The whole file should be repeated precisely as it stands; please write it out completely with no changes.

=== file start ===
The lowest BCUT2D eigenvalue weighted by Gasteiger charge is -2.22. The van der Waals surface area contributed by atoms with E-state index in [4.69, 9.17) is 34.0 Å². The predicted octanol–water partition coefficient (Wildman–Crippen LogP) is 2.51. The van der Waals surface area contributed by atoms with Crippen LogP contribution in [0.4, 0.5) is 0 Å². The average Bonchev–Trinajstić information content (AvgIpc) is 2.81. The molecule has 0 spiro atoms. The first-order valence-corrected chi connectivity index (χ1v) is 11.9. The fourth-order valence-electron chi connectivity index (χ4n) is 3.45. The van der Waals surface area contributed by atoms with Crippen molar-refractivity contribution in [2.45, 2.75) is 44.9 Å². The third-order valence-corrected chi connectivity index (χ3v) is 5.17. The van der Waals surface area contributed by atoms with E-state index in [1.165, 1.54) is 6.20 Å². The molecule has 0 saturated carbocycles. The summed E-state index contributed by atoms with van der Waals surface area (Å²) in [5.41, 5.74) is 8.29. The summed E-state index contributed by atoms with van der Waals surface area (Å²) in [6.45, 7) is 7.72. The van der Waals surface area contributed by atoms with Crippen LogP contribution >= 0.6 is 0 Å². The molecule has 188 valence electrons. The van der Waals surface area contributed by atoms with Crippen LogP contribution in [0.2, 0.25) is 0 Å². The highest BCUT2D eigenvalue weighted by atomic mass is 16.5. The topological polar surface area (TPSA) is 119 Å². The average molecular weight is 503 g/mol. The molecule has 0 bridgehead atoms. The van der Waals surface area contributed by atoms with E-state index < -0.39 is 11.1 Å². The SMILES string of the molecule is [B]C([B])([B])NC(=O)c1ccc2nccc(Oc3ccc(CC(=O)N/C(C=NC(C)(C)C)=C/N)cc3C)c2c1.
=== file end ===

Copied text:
The lowest BCUT2D eigenvalue weighted by Gasteiger charge is -2.22. The van der Waals surface area contributed by atoms with E-state index in [4.69, 9.17) is 34.0 Å². The predicted octanol–water partition coefficient (Wildman–Crippen LogP) is 2.51. The van der Waals surface area contributed by atoms with Crippen LogP contribution in [0.4, 0.5) is 0 Å². The average Bonchev–Trinajstić information content (AvgIpc) is 2.81. The molecule has 0 spiro atoms. The first-order valence-corrected chi connectivity index (χ1v) is 11.9. The fourth-order valence-electron chi connectivity index (χ4n) is 3.45. The van der Waals surface area contributed by atoms with Crippen molar-refractivity contribution in [2.45, 2.75) is 44.9 Å². The third-order valence-corrected chi connectivity index (χ3v) is 5.17. The van der Waals surface area contributed by atoms with E-state index in [1.165, 1.54) is 6.20 Å². The molecule has 0 saturated carbocycles. The summed E-state index contributed by atoms with van der Waals surface area (Å²) in [5.41, 5.74) is 8.29. The summed E-state index contributed by atoms with van der Waals surface area (Å²) in [6.45, 7) is 7.72. The van der Waals surface area contributed by atoms with Crippen LogP contribution >= 0.6 is 0 Å². The molecule has 188 valence electrons. The van der Waals surface area contributed by atoms with Crippen LogP contribution in [0.2, 0.25) is 0 Å². The highest BCUT2D eigenvalue weighted by atomic mass is 16.5. The topological polar surface area (TPSA) is 119 Å². The average molecular weight is 503 g/mol. The molecule has 0 bridgehead atoms. The van der Waals surface area contributed by atoms with E-state index < -0.39 is 11.1 Å². The SMILES string of the molecule is [B]C([B])([B])NC(=O)c1ccc2nccc(Oc3ccc(CC(=O)N/C(C=NC(C)(C)C)=C/N)cc3C)c2c1.